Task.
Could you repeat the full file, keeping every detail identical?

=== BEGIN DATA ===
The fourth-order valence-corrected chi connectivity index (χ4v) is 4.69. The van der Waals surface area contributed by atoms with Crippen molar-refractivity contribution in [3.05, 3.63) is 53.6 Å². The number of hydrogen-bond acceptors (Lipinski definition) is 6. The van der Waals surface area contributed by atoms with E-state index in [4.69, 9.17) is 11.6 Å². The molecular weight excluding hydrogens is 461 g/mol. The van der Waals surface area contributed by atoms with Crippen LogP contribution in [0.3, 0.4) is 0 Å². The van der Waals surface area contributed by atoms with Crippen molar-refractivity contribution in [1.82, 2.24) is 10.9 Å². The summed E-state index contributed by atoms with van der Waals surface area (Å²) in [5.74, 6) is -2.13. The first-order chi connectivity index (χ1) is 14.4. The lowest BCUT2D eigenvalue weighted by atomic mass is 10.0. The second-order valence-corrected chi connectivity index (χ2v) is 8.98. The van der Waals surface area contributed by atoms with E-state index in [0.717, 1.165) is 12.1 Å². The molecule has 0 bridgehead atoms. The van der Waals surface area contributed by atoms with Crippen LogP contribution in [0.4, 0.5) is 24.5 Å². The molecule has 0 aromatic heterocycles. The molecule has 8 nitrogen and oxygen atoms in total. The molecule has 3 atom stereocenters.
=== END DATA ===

The fourth-order valence-corrected chi connectivity index (χ4v) is 4.69. The van der Waals surface area contributed by atoms with Crippen molar-refractivity contribution in [3.05, 3.63) is 53.6 Å². The number of hydrogen-bond acceptors (Lipinski definition) is 6. The van der Waals surface area contributed by atoms with E-state index in [4.69, 9.17) is 11.6 Å². The molecular weight excluding hydrogens is 461 g/mol. The van der Waals surface area contributed by atoms with Crippen LogP contribution in [0.3, 0.4) is 0 Å². The van der Waals surface area contributed by atoms with Crippen molar-refractivity contribution in [1.82, 2.24) is 10.9 Å². The summed E-state index contributed by atoms with van der Waals surface area (Å²) in [5.74, 6) is -2.13. The first-order chi connectivity index (χ1) is 14.4. The lowest BCUT2D eigenvalue weighted by atomic mass is 10.0. The second-order valence-corrected chi connectivity index (χ2v) is 8.98. The van der Waals surface area contributed by atoms with E-state index in [0.717, 1.165) is 12.1 Å². The molecule has 0 bridgehead atoms. The van der Waals surface area contributed by atoms with Crippen LogP contribution in [0.4, 0.5) is 24.5 Å². The molecule has 0 aromatic heterocycles. The molecule has 8 nitrogen and oxygen atoms in total. The molecule has 3 atom stereocenters.